4.   The biochip of claim 1, wherein the microfluidic channel has a cross-sectional dimension of 0.5 μm to 2 mm.
  5.   The biochip of claim 1, wherein one of the reagents is selected from the group consisting of a buffer solution, a labeling substance, a protein, a nucleic acid, and a chemical.
  6.   The biochip of claim 1, wherein the reaction well is equipped with a biological probe.
  7.   The biochip of claim 6, wherein one of the biological probes is selected from the group consisting of a protein, a nucleic acid, a receptor, and a cell.
  8.   The biochip of claim 1, further comprising a waste port connected to the reaction well through a microchannel.
  9.   The biochip of claim 1 further comprising a sample port for receiving a sample.
  10.   The biochip of claim 1, wherein the biochip includes a plurality of reaction wells each in fluid communication with a plurality of reagent cavities.
  11.   9. The biochip of claim 8, wherein the reagent cavity and reaction well are arranged in a circular arrangement on the biochip body structure.
  12.   The biochip of claim 11, wherein the biochip further comprises a sample port on the body structure, and the sample port is connected to at least two reaction wells.
  13.   The biochip of claim 12, further comprising a waste port on the body connected to at least two reaction wells.
  14.   At least one of the reagent cavities includes a second reagent stored in a chamber having a second breachable seal, whereby the second breachable seal is pierced when the second breachable seal is pierced. The biochip of claim 1, wherein the second reagent flows and interacts with other reagents in the reagent cavity.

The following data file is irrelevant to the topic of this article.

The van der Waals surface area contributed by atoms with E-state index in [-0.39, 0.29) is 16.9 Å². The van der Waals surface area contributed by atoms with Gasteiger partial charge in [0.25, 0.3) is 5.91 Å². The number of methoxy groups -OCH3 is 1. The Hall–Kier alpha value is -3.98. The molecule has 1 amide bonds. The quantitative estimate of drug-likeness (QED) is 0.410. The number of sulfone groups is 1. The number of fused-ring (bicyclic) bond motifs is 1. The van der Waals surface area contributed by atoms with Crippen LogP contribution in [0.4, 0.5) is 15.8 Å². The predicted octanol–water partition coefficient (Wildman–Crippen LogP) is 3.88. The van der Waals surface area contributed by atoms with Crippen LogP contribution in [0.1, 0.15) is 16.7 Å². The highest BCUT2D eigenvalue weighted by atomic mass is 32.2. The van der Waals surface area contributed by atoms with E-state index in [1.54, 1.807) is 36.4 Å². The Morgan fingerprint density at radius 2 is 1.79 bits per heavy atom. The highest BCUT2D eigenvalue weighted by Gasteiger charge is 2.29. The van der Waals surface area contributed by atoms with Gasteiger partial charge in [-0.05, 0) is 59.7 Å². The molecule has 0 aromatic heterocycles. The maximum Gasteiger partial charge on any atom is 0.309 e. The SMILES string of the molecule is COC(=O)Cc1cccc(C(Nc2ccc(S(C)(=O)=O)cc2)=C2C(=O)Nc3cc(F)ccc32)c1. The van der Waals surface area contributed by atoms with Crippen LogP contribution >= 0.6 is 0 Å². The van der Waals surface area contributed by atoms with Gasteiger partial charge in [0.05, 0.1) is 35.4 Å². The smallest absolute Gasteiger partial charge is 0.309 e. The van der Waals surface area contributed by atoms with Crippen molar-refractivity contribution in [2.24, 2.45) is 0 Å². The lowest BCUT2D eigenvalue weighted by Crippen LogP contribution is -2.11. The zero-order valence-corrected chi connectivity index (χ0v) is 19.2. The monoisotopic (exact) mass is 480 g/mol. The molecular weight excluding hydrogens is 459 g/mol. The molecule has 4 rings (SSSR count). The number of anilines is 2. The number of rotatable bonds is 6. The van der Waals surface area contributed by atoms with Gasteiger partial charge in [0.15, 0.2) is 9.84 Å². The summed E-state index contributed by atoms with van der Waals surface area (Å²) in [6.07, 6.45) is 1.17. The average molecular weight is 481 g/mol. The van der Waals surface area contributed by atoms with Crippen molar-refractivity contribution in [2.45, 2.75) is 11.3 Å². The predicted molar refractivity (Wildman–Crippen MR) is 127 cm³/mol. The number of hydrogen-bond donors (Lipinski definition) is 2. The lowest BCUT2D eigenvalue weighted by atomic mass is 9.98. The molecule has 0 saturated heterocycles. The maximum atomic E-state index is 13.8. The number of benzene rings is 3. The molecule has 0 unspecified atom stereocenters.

15. (A) the biochip according to claim 2; and (b) an analytical device comprising a microactuator, wherein the microactuator and the biochip are located at respective positions of the microcap assembly. Supported for relative movement to position the vessel, wherein the microactuator is constructed and formed to deliver downward pressure to the microcap assembly at each location of the reagent cavity, Analysis equipment.
  16.   The analyzer of claim 15 further comprising a microprocessor for controlling operation of the microactuator.
  17.   The analyzer according to claim 16, further comprising a detector for determining a reaction result in the reaction well.
  18.   The analyzer according to claim 17, further comprising a vacuum suction for removing waste liquid from the reaction well.
  19.   19. The analyzer of claim 18, wherein the biochip includes a waste port connected to the reaction well via a microchannel, wherein the vacuum suction removes the waste solution from the reaction well via the waste port. .
  20.   The analyzer according to claim 19, wherein the biochip includes a sample port connected to the reaction well via a microchannel.
  21. The following steps:
    Providing a biochip according to claim 2;
    Providing a sample to the reaction well;
    In order to deliver a selected reagent in the desired sequence to the reaction well, the microcap assembly is actuated with a numbered reagent cavity selected in the desired sequence:
    Including analytical methods.
JP2006500928A 2003-01-08 2004-01-08 Microfluidic biochip with a breakable seal Pending JP2006518449A (en)

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US20040132218A1 (en) 2004-07-08